For the Book of Love - Poem by Jules Laforgue
I MAY be dead tomorrow, uncaressed.
My lips have never touched a woman's, none
Has given me in a look her soul, not one
Has ever held me swooning at her breast.
I have but suffered, for all nature, trees
Whipped by the winds, wan flowers, the ashen sky,
Suffered with all my nerves, minutely, I
Have suffered for my soul's impurities.
And I have spat on love, and, mad with pride,
Slaughtered my flesh, and life's revenge I brave,
And, while the whole world else was Instinct's slave,
With bitter laughter Instinct I defied.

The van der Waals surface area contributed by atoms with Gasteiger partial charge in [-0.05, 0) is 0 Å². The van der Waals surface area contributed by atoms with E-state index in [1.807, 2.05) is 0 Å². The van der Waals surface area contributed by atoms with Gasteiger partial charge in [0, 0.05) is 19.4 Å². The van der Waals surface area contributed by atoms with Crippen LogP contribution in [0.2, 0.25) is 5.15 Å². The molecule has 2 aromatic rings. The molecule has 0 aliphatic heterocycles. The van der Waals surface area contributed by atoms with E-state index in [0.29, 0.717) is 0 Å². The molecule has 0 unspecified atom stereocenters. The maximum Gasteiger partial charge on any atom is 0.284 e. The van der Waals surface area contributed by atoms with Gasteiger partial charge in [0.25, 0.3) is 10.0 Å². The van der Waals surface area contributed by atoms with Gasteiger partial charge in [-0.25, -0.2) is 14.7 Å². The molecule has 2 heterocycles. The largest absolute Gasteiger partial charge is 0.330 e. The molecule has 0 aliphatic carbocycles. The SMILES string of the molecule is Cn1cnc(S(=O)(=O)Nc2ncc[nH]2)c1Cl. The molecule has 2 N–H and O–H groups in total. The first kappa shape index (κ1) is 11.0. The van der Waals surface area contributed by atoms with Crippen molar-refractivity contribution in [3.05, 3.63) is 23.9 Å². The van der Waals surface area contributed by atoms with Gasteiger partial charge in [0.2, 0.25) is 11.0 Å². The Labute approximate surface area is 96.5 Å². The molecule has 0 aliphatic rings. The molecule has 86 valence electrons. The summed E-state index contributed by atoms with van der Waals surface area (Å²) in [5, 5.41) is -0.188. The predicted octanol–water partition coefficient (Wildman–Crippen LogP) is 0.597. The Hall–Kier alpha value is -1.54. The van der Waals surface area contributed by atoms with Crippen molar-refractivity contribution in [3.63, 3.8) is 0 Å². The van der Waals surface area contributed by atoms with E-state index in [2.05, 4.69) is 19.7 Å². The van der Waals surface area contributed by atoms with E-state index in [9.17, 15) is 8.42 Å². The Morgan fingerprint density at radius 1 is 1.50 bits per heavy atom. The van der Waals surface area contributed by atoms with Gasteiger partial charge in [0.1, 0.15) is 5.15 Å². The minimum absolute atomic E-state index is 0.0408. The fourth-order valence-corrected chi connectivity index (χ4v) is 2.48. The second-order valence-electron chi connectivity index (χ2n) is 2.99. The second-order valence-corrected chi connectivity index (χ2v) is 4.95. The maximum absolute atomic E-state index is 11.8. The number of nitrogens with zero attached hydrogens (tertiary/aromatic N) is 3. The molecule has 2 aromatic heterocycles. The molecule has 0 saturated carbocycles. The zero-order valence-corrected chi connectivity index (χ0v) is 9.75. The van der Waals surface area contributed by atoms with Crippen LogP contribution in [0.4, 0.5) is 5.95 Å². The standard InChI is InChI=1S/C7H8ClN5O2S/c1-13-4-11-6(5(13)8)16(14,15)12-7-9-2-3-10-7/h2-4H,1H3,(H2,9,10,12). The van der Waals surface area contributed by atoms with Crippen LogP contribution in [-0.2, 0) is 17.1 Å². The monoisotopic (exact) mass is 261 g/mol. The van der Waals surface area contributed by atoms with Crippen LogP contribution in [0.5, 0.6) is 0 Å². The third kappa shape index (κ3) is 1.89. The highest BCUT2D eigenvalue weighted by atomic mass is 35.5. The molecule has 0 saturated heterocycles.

In drawing-rooms, the theatre, the church,
Before cold men, the greatest, most refined,
And women with eyes jealous, proud, or kind,
Whose tender souls no lust would seem to smirch.
I thought: This is the end for which they work.
Beasts coupling with the groaning beasts they capture.
And all this dirt for just three minutes' rapture!
Men, be correct! And women, purr and smirk!
translated by Jethro Bithell
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